Queue the collective sigh of relief. They will stop supporting Flash at the end of 2020. Nostalgic comments on Hackernews here, end of an era indeed.
The team behind Copyfish, an extension to extract text from images, videos or PDF, was tricked into clicking on a clever phishing e-mail. Their developer account was hijacked, and the extension was briefly turned into adware.
I missed this last week but it's worth still sharing. Sweden screwed up badly by leaking citizens' data several times, including the information of thousands of people with protected identities. Worth digging in to if you want a couple of angry face-palm moments.
About 1.5Tb of data was reportedly exfiltrated. There doesn't seem to be a monetary incentive, making it just for kicks or to hurt HBO.
Fun game: the Defcon group had set up a range of voting machines (some decommissioned, some still in use) and challenged the attendees to 'go nuts'.
They found critical vulnerabilities in the 'holiday show' Easter egg that Tesla had pushed to the car. Tesla fixed the problem within two weeks, and welcomed other researchers to find and report such exploits.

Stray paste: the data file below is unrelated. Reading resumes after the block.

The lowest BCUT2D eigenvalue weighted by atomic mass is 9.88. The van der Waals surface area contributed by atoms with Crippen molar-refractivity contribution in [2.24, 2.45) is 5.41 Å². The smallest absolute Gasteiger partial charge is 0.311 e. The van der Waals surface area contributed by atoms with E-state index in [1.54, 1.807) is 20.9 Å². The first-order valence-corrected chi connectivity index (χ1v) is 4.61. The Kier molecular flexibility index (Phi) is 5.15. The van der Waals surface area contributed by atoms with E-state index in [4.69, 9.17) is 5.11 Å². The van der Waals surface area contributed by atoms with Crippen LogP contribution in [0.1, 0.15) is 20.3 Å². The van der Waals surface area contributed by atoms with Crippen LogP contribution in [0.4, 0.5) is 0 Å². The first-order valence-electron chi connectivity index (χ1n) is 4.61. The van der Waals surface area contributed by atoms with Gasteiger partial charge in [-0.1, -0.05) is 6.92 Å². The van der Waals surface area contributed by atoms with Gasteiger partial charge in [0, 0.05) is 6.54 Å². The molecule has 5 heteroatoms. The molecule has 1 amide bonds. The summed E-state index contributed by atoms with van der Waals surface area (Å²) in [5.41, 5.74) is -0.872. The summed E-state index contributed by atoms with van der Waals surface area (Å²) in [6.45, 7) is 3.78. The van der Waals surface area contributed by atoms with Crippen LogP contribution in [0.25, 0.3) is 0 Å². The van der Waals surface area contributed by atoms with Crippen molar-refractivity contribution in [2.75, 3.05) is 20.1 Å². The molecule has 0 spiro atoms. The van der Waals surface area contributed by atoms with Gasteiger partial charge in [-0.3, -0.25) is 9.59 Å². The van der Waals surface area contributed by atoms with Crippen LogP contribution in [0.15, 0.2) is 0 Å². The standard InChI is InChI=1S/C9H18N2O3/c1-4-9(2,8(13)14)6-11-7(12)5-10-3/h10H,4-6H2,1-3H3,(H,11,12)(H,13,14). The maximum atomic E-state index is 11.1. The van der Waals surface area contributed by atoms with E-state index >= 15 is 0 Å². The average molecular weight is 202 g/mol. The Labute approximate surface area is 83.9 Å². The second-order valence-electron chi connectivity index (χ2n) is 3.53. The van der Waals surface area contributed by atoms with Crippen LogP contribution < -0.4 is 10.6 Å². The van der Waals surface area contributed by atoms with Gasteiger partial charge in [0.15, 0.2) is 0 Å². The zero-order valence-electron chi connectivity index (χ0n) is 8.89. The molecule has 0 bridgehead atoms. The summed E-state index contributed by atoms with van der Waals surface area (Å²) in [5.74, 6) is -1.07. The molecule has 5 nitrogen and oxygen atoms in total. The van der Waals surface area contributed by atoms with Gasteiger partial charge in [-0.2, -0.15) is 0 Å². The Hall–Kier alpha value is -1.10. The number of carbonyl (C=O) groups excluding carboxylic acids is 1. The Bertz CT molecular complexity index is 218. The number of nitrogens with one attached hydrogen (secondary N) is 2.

It tracks a phone's communication and location. It seems to have been created by a private company called Equus Technologies. Google's own announcement can be found here.
U.S Senators introduced a bill that would require a set of security measures from IoT manufacturers, and would allow white hats to look for vulnerabilities.
Interesting article where Nick Kralevich, head of Android platform security at Google, explains how they changed focus from exploit mitigation to decreasing the attack surface. Mostly by redesigning the underlying architecture and removing unused functionality.
Quite controversial, obviously, but not surprising. Justine Bone put forth that one might make a good amount of money shorting a stock before disclosing a severe vulnerability, as she did last year with the St. Jude Medical pacemaker debacle.
Where originally it started as a espionage method, they now increasingly use the state-sponsored hacking groups to get their hands on foreign currency, stealing from financial institutions. Reportedly they have 1.700 active hackers, and over 5.000 people as support staff and trainers.
Fantastic article by Troy Hunt on what your login mechanism should and shouldn't do. For example: don't mandate special characters, allow pasting of passwords, embrace password managers, check against often-used passwords. To facilitate that last one he wrote a second article where he releases 306 million pwned passwords as hashes to check against. Kudos, sir.